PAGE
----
Everyone will tell you that setting up and running your own business is hard work – and it is, to a point. Well it’s busy and no one day is the same – like project management, but the main driver behind starting your own business has to be something you enjoy not just the money. Personally I love creating CVs for people – taking what is sometimes a list or a lengthy essay and changing it into a document which is clear and concise and most importantly; one which will attract the interest of hiring managers and recruiters.
I was asked yesterday, how can I make each CV so right for each individual and yet also make it attractive for roles – simple I responded, I find peoples USP (Unique Selling Point) and ensure I add a balance of “doing” skills and experience. Once you have worked with a number of hiring managers and really got to understand from their perspective what they expect to see in a CV the fog lifts and you instinctively know what a CV needs to look like. Of course you do need to be able to articulate yourself clearly and use professional language; and in The CV Righters’ case you also need to have a good understanding of project management and its terminology (which can be like a second language). Once you have this knowledge and these skills under your belt then all you need is passion and patience.
Understanding the perspective from the candidate also comes into play – I was working with a Project Management consultant last week who was petrified of losing content from his rather long CV. When I pointed out that we can condense the experience and still cover all bases of his career by structuring his CV in a particular way, he relaxed. Trying to secure interviews is a frustrating and scary process especially for those who are currently out of work. Little to no feedback from hiring managers and recruiters for your applications really doesn’t help. How do you know you are doing things wrong if no one actually tells you?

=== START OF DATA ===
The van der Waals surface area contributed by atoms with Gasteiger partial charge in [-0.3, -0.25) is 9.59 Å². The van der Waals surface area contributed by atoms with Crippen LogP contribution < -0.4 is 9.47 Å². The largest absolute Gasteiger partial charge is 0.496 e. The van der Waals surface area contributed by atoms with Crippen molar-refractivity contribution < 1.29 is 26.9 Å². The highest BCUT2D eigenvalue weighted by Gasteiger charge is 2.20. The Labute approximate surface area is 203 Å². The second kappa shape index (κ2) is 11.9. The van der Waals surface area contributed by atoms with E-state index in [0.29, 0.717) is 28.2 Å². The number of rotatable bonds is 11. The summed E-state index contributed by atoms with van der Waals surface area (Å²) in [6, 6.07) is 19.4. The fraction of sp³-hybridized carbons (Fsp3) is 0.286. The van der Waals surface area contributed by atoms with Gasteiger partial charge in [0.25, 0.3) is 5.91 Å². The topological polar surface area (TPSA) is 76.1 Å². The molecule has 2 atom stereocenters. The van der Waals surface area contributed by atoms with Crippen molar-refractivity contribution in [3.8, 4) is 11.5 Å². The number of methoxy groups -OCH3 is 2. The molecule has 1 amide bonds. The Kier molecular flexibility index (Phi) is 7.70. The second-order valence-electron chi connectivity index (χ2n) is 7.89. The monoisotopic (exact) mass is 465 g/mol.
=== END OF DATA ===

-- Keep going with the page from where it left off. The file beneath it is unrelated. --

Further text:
Speaking with another client last week who had harvested no success from agencies from her applications – she said she’d asked recruiters for feedback and the best she had managed to gain was that she needed to add more about what she’s done to her CV. The rather unhelpful recruiter also said; having had a discussion about what the candidate had actually done that she would be a great applicant to put forward to clients’ but her CV needed changing. Being a fairly recent graduate, with little experience of writing a professional CV she walked away from the conversation not much wiser.
Writing an effective CV does not come naturally to all – I started this service because I want to make a difference to those who are good, strong, candidates that could easily win the interview if they could just get through the door in the first place. Creating really meaty CVs to enable people to get noticed for the right reasons and secure interviews is what I do. I insist on taking a collaborative approach to creating the CV which means the CV never loses your mark, time is taken to really understand you and how you work.